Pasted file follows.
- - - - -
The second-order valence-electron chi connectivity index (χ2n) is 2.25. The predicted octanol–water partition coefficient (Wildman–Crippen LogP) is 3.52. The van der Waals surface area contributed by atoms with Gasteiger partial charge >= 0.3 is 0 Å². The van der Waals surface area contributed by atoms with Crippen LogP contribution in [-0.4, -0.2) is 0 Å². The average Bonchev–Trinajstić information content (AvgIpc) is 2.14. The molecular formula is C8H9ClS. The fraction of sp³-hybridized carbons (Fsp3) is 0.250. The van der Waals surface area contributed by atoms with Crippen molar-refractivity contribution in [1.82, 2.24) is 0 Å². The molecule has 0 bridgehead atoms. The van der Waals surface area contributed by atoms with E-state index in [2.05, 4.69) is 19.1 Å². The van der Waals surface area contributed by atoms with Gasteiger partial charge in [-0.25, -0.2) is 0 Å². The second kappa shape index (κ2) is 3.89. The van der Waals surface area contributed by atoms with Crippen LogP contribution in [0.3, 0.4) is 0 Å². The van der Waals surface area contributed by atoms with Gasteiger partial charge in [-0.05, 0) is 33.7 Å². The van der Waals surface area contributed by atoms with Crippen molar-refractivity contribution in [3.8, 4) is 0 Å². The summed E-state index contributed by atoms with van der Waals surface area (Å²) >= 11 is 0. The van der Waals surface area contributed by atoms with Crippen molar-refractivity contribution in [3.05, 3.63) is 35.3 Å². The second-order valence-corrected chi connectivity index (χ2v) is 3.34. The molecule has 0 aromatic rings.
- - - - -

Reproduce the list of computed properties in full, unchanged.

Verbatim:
The second-order valence-electron chi connectivity index (χ2n) is 2.25. The predicted octanol–water partition coefficient (Wildman–Crippen LogP) is 3.52. The van der Waals surface area contributed by atoms with Gasteiger partial charge >= 0.3 is 0 Å². The van der Waals surface area contributed by atoms with Crippen LogP contribution in [-0.4, -0.2) is 0 Å². The average Bonchev–Trinajstić information content (AvgIpc) is 2.14. The molecular formula is C8H9ClS. The fraction of sp³-hybridized carbons (Fsp3) is 0.250. The van der Waals surface area contributed by atoms with Crippen molar-refractivity contribution in [1.82, 2.24) is 0 Å². The molecule has 0 bridgehead atoms. The van der Waals surface area contributed by atoms with E-state index in [2.05, 4.69) is 19.1 Å². The van der Waals surface area contributed by atoms with Gasteiger partial charge in [-0.25, -0.2) is 0 Å². The second kappa shape index (κ2) is 3.89. The van der Waals surface area contributed by atoms with Crippen LogP contribution in [0.3, 0.4) is 0 Å². The van der Waals surface area contributed by atoms with Gasteiger partial charge in [-0.05, 0) is 33.7 Å². The van der Waals surface area contributed by atoms with Crippen molar-refractivity contribution in [3.8, 4) is 0 Å². The summed E-state index contributed by atoms with van der Waals surface area (Å²) >= 11 is 0. The van der Waals surface area contributed by atoms with Crippen molar-refractivity contribution in [3.05, 3.63) is 35.3 Å². The second-order valence-corrected chi connectivity index (χ2v) is 3.34. The molecule has 0 aromatic rings.